How to Train Google Now to Give You Better Suggestions
Add Addresses to Google Calendar Events
One of the most universally helpful cards in Google Now is the traffic card that shows you how long it will take to get to work or your appointments. In general, Google is pretty good at guessing where you're going on a routine basis, but if you want to make sure that Google will give you a traffic card when you need it, add the event to Google Calendar and add an address. Relying on Google to
Ask for Updates When Searching for Things Online
To be honest, the various research topic cards are pretty crummy out of the box, especially if you perform a lot of Google searches every day. However, you can steer some of these by choosing the "Keep me updated" or "Remind me" buttons on Google searches. While it only shows up on searches that have Knowledge Graph cards
Hide (or Train) the Cards You Don't Want
Even if you try to train Google Now to show you the topics you care about, it might still get full of junk. The method to hide cards changed in the most recent update. It's not entirely obvious, but by tapping on the three-dot icon in the top corner of the individual cards, get a series of questions. In some cases, tapping "No" in response to a specific question like "Are you interested in Some Topic" will result in the card disappearing right then. However, tap the right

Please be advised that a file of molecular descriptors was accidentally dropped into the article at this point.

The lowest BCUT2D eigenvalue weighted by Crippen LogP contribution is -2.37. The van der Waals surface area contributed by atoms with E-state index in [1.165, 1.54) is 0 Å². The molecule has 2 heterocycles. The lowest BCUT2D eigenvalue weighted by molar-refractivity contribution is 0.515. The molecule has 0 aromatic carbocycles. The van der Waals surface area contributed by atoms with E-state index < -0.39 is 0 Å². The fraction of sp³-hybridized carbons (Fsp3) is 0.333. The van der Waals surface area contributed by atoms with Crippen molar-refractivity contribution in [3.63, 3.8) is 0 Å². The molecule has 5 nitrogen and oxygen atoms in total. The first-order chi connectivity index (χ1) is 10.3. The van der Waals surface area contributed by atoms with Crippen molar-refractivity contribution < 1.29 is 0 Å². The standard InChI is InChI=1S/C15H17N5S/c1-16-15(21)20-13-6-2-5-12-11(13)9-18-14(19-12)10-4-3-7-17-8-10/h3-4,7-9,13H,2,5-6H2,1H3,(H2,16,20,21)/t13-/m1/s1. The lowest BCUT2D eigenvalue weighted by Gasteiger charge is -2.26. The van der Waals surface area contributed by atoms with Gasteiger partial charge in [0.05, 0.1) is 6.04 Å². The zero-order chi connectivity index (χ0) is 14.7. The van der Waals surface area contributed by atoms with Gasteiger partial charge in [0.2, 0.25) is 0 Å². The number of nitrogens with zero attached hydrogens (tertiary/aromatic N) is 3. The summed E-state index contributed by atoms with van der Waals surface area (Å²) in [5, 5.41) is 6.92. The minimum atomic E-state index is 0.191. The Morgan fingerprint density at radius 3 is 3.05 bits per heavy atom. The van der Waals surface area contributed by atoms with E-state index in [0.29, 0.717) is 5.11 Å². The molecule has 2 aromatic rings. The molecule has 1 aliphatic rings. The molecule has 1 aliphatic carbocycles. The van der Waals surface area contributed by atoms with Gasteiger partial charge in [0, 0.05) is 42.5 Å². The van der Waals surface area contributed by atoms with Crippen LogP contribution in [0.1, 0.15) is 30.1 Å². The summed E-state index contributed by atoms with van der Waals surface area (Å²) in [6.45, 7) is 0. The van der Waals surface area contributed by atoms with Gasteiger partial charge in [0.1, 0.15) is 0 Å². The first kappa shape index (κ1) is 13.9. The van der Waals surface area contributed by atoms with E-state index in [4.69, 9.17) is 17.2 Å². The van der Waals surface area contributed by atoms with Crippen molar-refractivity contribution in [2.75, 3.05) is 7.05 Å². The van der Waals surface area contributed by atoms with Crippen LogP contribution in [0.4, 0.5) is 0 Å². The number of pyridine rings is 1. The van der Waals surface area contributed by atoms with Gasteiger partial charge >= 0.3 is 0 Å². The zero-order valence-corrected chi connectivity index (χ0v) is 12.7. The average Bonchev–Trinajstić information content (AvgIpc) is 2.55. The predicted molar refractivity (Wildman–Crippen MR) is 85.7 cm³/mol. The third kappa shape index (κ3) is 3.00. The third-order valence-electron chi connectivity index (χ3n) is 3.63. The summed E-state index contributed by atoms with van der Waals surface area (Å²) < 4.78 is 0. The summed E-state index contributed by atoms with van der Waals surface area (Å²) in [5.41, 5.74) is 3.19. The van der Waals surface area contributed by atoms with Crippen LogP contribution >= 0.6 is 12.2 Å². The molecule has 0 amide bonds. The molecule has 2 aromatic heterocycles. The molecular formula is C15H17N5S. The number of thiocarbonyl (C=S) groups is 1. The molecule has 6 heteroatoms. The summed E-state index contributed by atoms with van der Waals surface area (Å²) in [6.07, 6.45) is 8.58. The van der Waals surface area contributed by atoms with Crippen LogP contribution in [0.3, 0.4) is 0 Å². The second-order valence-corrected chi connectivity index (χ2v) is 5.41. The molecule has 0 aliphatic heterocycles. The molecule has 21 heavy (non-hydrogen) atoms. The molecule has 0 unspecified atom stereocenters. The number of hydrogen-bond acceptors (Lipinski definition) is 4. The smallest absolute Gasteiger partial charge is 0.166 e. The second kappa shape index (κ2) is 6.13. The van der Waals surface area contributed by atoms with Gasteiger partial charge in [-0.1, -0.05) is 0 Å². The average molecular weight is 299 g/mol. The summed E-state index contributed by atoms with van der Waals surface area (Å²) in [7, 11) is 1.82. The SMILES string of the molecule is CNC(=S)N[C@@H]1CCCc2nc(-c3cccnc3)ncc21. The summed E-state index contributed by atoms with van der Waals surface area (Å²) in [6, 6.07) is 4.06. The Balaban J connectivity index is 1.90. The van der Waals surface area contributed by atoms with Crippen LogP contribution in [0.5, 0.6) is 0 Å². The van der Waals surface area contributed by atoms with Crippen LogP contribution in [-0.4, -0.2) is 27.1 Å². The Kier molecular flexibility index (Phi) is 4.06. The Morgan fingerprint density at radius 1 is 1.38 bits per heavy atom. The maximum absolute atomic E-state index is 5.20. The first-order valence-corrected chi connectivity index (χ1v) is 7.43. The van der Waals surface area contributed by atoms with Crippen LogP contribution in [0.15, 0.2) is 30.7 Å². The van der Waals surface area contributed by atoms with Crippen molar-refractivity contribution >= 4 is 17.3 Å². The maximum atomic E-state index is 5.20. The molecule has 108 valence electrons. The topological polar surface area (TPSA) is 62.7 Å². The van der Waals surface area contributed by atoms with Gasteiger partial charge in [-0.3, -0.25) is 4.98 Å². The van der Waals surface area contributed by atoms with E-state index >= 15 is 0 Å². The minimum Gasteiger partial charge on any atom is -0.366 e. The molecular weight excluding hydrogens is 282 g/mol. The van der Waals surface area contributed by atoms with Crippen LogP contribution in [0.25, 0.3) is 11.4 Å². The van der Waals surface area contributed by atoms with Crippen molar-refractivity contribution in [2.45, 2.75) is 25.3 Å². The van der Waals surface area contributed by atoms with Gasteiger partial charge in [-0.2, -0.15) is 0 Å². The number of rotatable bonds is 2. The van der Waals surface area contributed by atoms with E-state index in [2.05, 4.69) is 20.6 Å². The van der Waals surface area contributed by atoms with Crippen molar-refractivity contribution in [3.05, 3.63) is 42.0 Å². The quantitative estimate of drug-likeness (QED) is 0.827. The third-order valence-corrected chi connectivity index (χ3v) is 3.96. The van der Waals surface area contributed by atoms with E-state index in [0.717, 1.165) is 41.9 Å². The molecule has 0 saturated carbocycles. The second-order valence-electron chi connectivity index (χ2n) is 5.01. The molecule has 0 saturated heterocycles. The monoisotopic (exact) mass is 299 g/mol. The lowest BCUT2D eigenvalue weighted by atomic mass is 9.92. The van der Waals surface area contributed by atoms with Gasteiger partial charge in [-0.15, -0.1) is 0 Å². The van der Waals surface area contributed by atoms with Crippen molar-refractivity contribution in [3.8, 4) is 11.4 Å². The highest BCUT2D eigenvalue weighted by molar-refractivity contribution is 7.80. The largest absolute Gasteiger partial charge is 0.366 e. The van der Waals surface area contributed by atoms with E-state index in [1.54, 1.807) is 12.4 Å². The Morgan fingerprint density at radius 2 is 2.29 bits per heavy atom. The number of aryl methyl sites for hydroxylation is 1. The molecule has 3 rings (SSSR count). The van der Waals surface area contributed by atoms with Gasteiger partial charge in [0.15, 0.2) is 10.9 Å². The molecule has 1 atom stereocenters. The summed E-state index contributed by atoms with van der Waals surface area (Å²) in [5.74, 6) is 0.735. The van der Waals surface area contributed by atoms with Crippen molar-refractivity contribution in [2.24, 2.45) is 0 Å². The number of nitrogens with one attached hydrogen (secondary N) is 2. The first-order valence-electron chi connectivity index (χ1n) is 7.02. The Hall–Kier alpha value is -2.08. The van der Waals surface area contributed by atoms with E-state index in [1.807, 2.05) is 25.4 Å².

Add All Your
Sports, Stocks, and Address Information
For those of you that instinctually head to the settings menu for every app you install, you probably already know this, but you can manually add all the sports teams and stocks you're interested in-as well as your home and work address-without waiting for Google to figure it out. Just tap on the magic wand icon at the bottom of your Google Now screen
Get Emails For Everything You'd Like to Track
You probably already know that some cards like airplane itineraries, car rental confirmations, hotel arrangements, and package tracking are sourced from your email. However, you can also get those cards to pop up when you're expecting visitors or someone's sending a package to you by asking them to forward the emails they received to you. Google doesn't care much whether, for example, a hotel reservation was made in your name or your spouse's.
Of course, as with most of these tips, the underlying theme here is "Give Google more data." If you'd rather not give Google any more data than you have to, in addition to avoiding these very tricks, you should probably turn off web history .
While Google Now is designed to be a learning app that doesn't require much input (and, in fact, it often lacks some of the fine grain controls we'd like), you can still coax it into giving you the information you really need.